Once upon a democracy


There are checks and balances in a democracy that ought to kick in when there’s any abuse of power

At times, it’s good to remind oneself of how checks and balances are supposed to work in a democratic society. Say you have a political party that’s elected with a solid majority. A government is formed, ministers are appointed and they begin to conduct their business, supposedly for the good of the nation.

Let’s imagine, for argument’s sake, that the minister who controls the national law enforcement forces and the police in the capital city orders the police in the capital to go and arrest a person in another major city for the ‘crime’ — as the minister sees it — of organising a widespread protest against some of his government’s policies. What happens then? Or, rather, what should happen then? Well, the police officers in the capital city should examine the merits of the case and politely send the minister a letter pointing out that the person hasn’t actually committed a crime under the national penal code and therefore no action is possible. The minister would seethe but there the matter would end.

Honourable men

In a slightly different scenario, say, the minister persuades the police to launch an arrest procedure and the cops enthusiastically go to a competent magistrate and ask for an arrest warrant. The honest magistrate, having sworn an oath to the Constitution and not to the protection or furtherance of his career, would look at the file and laugh at the police officer. Politely or rudely, he would ask the officer to take this sheaf of absurd charges and leave. The policeman and the minister would seethe, but there the matter would end.

Say, a different minister, or the same one, decided to target a loosely allied group of activists engaged in a genuinely non-violent struggle for tribal rights in different parts of the country.

Let’s say, one day, the head of a national enforcement agency got a call: ‘I want you to arrest the following lawyers and activists from this tribal rights movement,’ followed by a list. The director of the national enforcement agency, an honest and honourable man or woman, clear in her or his allegiance to the Constitution and rule of law, would point out that there were no grounds to arrest these lawyers, educators, doctors, poets and priests.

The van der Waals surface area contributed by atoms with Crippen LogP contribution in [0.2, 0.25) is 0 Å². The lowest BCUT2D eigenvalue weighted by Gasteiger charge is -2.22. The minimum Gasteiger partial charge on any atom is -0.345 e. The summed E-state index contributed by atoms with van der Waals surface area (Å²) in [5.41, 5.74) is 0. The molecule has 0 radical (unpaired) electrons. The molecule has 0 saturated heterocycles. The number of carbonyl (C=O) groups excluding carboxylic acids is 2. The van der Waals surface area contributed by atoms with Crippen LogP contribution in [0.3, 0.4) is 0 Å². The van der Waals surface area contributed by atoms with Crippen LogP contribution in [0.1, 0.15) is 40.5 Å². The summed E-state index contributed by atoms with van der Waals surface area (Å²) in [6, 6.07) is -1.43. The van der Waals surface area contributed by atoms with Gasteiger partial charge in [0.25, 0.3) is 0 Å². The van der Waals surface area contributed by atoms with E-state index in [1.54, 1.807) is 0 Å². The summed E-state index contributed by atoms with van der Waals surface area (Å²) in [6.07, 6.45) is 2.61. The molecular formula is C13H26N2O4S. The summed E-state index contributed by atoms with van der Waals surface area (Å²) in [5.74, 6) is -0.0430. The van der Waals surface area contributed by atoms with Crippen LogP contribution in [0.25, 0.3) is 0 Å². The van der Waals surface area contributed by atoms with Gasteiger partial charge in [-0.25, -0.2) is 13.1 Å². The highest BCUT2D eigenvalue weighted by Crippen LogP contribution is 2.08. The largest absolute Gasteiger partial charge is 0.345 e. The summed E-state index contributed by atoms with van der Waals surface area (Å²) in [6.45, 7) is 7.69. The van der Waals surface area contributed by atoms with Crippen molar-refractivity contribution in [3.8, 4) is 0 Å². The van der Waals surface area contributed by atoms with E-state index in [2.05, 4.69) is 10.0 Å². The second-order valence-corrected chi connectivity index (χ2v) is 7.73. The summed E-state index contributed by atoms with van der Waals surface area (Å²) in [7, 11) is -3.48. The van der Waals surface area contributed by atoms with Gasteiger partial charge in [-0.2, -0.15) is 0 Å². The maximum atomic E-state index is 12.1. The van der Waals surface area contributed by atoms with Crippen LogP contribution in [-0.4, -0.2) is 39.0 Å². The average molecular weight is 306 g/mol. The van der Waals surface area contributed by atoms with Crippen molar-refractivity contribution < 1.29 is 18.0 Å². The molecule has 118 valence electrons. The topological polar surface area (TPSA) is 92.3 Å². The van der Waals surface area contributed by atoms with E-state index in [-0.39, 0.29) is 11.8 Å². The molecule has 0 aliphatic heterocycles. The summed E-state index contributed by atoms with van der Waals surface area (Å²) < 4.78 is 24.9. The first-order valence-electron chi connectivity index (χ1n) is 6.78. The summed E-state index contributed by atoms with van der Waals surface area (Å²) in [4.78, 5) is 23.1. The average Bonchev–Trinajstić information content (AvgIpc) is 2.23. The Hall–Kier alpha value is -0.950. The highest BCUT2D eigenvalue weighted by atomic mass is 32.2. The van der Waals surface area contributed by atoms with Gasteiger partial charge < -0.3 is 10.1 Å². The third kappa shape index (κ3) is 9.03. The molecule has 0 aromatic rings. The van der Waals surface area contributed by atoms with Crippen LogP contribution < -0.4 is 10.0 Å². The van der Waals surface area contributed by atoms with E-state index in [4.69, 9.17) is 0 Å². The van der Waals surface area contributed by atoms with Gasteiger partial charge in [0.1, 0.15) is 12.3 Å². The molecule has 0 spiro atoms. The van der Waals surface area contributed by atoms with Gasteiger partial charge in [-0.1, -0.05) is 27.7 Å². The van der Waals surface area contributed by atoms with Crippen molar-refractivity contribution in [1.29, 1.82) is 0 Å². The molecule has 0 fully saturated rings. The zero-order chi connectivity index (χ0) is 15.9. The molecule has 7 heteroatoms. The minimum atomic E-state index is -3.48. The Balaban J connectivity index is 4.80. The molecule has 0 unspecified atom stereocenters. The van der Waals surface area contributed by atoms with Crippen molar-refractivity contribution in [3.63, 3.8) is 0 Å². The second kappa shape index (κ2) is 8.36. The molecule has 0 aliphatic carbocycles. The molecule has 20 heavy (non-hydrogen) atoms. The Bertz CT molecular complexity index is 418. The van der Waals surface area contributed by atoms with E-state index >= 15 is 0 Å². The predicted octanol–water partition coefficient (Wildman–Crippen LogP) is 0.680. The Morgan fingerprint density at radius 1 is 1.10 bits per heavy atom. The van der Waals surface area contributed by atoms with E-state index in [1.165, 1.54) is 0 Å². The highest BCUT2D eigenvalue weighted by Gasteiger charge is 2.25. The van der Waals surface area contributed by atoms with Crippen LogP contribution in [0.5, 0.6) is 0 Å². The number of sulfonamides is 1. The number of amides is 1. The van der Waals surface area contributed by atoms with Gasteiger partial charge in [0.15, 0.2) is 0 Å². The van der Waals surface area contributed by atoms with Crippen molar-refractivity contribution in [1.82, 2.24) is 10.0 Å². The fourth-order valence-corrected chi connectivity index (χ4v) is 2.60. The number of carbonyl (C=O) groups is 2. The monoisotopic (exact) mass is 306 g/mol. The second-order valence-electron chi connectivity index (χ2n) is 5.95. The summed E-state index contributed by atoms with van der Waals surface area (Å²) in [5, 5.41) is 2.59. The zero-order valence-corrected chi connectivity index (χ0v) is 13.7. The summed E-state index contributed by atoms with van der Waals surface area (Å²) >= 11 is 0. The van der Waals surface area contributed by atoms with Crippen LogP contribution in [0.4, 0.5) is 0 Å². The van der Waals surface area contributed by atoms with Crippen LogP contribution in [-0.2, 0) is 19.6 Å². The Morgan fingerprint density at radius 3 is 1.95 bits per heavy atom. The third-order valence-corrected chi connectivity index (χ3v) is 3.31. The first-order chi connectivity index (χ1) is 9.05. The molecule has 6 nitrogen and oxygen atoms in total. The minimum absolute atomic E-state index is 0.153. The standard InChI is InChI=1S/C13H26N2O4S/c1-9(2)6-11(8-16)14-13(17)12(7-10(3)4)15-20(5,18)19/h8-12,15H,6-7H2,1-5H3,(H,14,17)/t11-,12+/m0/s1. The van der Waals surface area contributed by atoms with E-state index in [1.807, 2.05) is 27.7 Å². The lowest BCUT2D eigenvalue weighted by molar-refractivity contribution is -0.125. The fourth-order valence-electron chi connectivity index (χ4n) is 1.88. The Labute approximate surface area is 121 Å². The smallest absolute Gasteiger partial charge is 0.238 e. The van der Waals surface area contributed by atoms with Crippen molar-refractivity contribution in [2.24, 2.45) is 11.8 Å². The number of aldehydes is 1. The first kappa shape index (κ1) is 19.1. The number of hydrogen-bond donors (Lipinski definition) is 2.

The voice at the other end of the phone may then inform the director that when his agents arrested such and such person, they would find such and such documents on his computer, documents that would implicate everyone on the list of violent conspiracy. The director would laugh: ‘Sir, with all due respect, my agency and I can’t be party to these types of underhand, illegal actions. Also, if something has been planted on the man’s computer, it would be detectable and we would end up being internationally humiliated.’ And there the whole sleazy operation would collapse.

Proper proof?

If the director were morally hollow enough to launch such an operation, his agency would come up against the beady eye of the courts where stern and vigilant judges would simply say: ‘Well, you cannot incarcerate these accused without producing proper proof. These people can remain under investigation but free to continue their normal lives. The only ones who will serve any jail time are the ones you manage to convict in a fair and transparent trial. We will not allow innocent people to be punished before a fair trial.’

Through all these obviously conjectural scenarios, the other strong pillar of democracy — the media — would have been working overtime to uncover the truth and bring it to the public’s attention. This ultimate component would strengthen all the other checks and balances and prevent any elected or appointed official from inflicting their nefarious agenda on the body of the nation.

Of course, what is outlined here is an ideal scenario and not what we’ve found in failed, disgraced regimes such as the South and Central American dictatorships of the 20th century, the Uganda of Idi Amin or Apartheid-era South Africa, to cite just a few examples from around the world.

Ruchir Joshi is a filmmaker and columnist.

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